Date of Award

4-1983

Degree Name

Doctor of Education

Department

Educational Leadership, Research and Technology

First Advisor

Dr. Mary Anne Bunda

Second Advisor

Dr. Uldis Smidchens

Third Advisor

Dr. Ronald Pollack

Fourth Advisor

Dr. William Banach

Abstract

This study was designed to investigate the accuracy with which selected student leaders from 30 public high schools in Macomb County, Michigan, reflected the opinions of the general student population of high school seniors in the same county. Specifically, data were collected which would determine the advisability of implementing change suggested by the opinions of the student leaders.

Data were collected from 90 elected high school student leaders selected by faculty and administration to represent their schools on the Student Commission on Public Education (SCOPE), and a systematic random sample of 607 high school seniors using portions of the "Macomb Student Survey." Analyses by t tests by independent means showed no significant difference between the two groups in opinions about school, but significant differences in opinions about courses offered and values. Significant differences in the proportions of students from each group indicating future plans for college and full-time work were found using a normalized z. Chi Square analyses revealed significant differences in the proportional distribution of socioeconomic status, academic achievement, and gender.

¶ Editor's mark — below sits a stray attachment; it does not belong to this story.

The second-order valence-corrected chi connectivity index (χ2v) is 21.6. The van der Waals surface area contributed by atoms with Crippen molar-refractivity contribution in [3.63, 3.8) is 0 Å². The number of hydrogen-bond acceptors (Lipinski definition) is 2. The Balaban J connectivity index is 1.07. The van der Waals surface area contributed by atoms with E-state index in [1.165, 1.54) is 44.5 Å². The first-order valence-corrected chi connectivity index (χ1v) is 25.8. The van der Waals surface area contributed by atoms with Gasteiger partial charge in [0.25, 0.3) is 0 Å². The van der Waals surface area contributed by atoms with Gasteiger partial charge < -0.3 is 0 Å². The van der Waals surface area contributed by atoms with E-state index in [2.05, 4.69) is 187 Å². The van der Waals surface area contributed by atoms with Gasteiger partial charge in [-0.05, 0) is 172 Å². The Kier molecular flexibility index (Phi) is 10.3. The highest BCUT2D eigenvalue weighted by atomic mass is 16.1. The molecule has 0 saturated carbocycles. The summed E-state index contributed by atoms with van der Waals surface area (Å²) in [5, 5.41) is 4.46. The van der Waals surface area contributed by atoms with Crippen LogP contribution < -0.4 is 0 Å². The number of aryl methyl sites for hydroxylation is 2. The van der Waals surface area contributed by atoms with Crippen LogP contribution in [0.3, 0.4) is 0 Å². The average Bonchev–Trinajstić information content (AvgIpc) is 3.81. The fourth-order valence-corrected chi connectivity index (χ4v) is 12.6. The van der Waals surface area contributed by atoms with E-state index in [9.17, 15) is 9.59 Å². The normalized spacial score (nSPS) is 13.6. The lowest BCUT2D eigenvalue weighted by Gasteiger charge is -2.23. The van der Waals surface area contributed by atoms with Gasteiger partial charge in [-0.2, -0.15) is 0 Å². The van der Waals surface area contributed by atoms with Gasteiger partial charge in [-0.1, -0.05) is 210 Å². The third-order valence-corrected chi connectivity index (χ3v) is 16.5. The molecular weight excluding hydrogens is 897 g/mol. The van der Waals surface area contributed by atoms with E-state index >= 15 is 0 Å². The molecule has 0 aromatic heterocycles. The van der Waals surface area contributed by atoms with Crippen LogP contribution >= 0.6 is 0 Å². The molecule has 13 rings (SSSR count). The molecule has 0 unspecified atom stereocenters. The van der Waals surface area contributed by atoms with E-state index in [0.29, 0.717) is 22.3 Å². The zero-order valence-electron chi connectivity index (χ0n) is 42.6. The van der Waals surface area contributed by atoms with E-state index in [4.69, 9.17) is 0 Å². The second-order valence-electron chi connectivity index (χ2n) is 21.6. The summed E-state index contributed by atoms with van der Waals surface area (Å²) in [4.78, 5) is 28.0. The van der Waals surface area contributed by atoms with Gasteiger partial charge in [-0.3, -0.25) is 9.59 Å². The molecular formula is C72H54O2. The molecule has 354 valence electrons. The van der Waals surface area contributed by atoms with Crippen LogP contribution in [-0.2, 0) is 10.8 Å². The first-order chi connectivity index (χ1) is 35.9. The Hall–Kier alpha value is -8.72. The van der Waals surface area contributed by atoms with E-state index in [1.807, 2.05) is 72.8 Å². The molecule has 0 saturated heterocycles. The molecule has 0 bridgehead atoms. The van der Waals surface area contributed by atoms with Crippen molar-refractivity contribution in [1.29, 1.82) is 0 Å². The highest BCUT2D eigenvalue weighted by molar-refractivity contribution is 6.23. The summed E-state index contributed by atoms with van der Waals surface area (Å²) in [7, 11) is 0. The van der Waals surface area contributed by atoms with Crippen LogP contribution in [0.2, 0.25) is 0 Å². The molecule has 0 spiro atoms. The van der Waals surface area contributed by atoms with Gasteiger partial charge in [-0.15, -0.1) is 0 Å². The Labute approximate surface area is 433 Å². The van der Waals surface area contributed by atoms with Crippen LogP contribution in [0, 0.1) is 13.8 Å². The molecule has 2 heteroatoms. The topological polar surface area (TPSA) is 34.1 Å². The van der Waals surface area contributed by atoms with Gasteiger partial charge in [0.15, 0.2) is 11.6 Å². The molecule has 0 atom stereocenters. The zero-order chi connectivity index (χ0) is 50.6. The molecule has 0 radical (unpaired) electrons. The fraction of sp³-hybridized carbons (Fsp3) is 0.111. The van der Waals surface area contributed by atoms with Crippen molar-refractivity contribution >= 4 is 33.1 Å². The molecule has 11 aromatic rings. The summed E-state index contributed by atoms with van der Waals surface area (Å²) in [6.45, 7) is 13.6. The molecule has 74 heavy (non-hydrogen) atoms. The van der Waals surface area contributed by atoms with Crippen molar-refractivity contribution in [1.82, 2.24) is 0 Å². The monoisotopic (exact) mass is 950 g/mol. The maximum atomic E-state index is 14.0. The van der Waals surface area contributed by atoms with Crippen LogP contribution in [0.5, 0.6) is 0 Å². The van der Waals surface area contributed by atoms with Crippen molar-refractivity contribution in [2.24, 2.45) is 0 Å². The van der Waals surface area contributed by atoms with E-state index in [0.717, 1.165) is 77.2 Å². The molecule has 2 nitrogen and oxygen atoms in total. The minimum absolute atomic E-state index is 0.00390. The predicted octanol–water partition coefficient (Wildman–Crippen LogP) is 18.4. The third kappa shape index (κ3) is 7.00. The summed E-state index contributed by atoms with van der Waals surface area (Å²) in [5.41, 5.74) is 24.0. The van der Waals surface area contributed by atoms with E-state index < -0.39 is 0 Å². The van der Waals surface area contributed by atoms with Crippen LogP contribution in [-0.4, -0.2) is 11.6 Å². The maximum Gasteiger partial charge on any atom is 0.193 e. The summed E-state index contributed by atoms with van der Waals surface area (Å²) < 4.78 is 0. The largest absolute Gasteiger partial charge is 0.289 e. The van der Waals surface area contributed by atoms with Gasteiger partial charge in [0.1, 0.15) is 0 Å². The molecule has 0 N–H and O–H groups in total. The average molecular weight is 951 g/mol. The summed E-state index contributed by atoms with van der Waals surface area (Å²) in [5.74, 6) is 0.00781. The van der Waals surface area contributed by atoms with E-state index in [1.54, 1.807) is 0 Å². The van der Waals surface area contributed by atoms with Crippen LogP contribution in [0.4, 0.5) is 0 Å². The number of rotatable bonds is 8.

Though student leaders have been chosen by their peers to represent them, and their opinions about school are similar, they formulate their opinions from a different perspective. They come from homes with a higher socioeconomic status than their average classmate, they make better grades, and they include proportionately more females. They are interested in a more expanded curriculum than are their average student counterparts, and they have more clearly formed ideas about values. Their opinions about future plans are almost exclusively those of the college-bound, and do not necessarily reflect the opinions of the majority of high school students.

Because of current challenges to public education caused by decreasing enrollment, declining resources, and technological innovation, the opinions of students are increasingly sought for suggestions about improving schools. Student advisory groups, such as the SCOPE population used in this study, are often comprised only of student leaders. The results of this study suggest that the advice of selected student leaders is not necessarily an accurate interpretation of student opinion.

Access Setting

Dissertation-Open Access

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